And since rules for good design are orthogonal to TDD, refactoring is neglected except for fairly trivial cases.

Please get me right: I´m not against TDD. Red+green+refactor are great – if they only produced the results the claimed on a satisfying scale.

So this is why I´m looking for a different approach. Can the “traditional” TDD approach be improved. And I think it can. One way to improve it has been described by Keith Braithwraite as “TDD as if you meant it”. It improves on the refactoring step. With it refactoring becomes inevitable. Great!

Another way to improve the TDD rhythm is by thinking before coding:

Informed TDD

My experience is, software development becomes easier if we think before coding. Sounds trivial. Sounds like something everyone´s doing already. But I beg to differ.

We´re far to quick to grad our keyboards and start coding. The lack of working code for the “stick figure problem” Roman Numerals after 60 minutes to me is proof to that. If experienced developers are unable to code a solution – with or without TDD – in that timeframe, then something is wrong.

What´s missing is not good will, motivation, technical skill. It´s experience in conceptualizing solutions. Systematically thinking problems through to arrive at solutions or at least reasonable (rough) ideas of solutions is an art not valued – at least in many developer circles I´ve attended in the past years.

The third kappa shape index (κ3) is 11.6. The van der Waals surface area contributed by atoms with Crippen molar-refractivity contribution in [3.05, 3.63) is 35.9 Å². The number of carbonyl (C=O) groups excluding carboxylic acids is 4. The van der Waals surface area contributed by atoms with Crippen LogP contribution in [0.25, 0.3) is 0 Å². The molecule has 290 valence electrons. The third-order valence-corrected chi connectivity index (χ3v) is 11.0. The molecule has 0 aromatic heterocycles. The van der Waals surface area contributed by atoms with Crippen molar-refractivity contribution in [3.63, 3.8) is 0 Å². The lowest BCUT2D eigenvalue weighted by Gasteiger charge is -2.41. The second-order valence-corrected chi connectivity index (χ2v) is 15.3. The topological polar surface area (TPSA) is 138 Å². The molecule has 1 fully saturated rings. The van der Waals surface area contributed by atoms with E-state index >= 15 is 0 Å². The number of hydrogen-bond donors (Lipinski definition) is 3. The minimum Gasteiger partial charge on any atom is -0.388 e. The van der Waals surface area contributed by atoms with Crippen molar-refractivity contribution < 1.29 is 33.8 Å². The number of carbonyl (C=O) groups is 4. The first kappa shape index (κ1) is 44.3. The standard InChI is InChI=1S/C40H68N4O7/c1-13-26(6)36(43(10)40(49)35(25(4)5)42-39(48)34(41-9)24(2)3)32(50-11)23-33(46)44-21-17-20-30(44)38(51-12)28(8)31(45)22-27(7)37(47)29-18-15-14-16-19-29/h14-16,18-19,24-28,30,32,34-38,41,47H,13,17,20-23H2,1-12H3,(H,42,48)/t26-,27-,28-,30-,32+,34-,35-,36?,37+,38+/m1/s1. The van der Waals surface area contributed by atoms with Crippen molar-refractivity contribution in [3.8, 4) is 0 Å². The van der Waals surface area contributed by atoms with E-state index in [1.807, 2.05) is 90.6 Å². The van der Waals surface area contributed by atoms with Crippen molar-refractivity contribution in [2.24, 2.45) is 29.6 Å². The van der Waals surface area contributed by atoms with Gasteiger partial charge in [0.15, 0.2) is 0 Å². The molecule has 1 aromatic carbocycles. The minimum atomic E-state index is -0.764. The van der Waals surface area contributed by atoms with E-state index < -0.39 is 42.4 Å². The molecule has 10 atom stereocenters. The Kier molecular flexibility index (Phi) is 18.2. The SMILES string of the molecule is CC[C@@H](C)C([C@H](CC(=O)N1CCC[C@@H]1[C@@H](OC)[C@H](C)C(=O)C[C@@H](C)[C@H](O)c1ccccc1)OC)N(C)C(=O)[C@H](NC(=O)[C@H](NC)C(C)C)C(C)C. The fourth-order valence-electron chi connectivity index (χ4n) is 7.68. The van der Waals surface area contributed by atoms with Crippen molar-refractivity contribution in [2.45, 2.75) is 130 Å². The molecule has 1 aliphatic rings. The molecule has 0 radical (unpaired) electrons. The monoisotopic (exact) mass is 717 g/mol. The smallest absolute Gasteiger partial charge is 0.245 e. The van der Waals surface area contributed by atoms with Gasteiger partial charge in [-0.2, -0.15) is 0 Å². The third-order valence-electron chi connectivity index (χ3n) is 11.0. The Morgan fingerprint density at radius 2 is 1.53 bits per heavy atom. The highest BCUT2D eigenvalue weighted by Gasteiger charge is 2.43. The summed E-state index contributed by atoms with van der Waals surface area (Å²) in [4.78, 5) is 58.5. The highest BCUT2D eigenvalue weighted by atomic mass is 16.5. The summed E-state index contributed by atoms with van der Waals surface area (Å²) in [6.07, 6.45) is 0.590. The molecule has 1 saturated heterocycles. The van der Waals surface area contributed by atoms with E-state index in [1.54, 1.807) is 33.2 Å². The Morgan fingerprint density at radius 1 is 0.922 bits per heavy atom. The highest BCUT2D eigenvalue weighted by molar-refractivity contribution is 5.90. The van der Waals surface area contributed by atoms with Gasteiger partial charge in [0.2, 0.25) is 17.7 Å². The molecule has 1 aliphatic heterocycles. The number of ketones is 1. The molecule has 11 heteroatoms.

Everybody is trying his/her best. Of course! There is no lack of motivation. However, the hard work put into software development sometimes resembles a prison inmate trying to dig his way out with his bare hands. It would be much easier for him had he a pick ax, or even some explosives at his disposal. Or better: a key. Or even better: not be in prison in the first place.

But to someone sitting in a whole these don´t seem to be options. That´s why we need an explicit emphasize on thinking. We need preventive measures. Before developers convict “the crime of premature coding”.

For this article I want to call what I´m trying to bring across “Informed TDD”. This is to underline the value of TDD – while at the same time adding a missing piece, namely information. Information about the solution to be coded.

Ok, here´s how Informed TDD (ITDD) differs from Traditional TDD (TTDD).

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Like TTDD I start with a functional unit. But instead of writing a failing test right away, I think before coding. The result of such thinking is a solution approach. That means I develop an idea of how the problem can be solved using “custom tools”. These custom tools are special “code machines” to be arranged in a transformation process. Think of it like an assembly line in a factory.

“First this is done, then that is done, finally something else is done.” - that´s the most simple form of an idea for a solution. Yeah, it´s simple – on the surface. But it´s powerful. Because what I get are smaller problems. And if I repeat this process for the resulting “custom tools” I get even smaller problems to solve.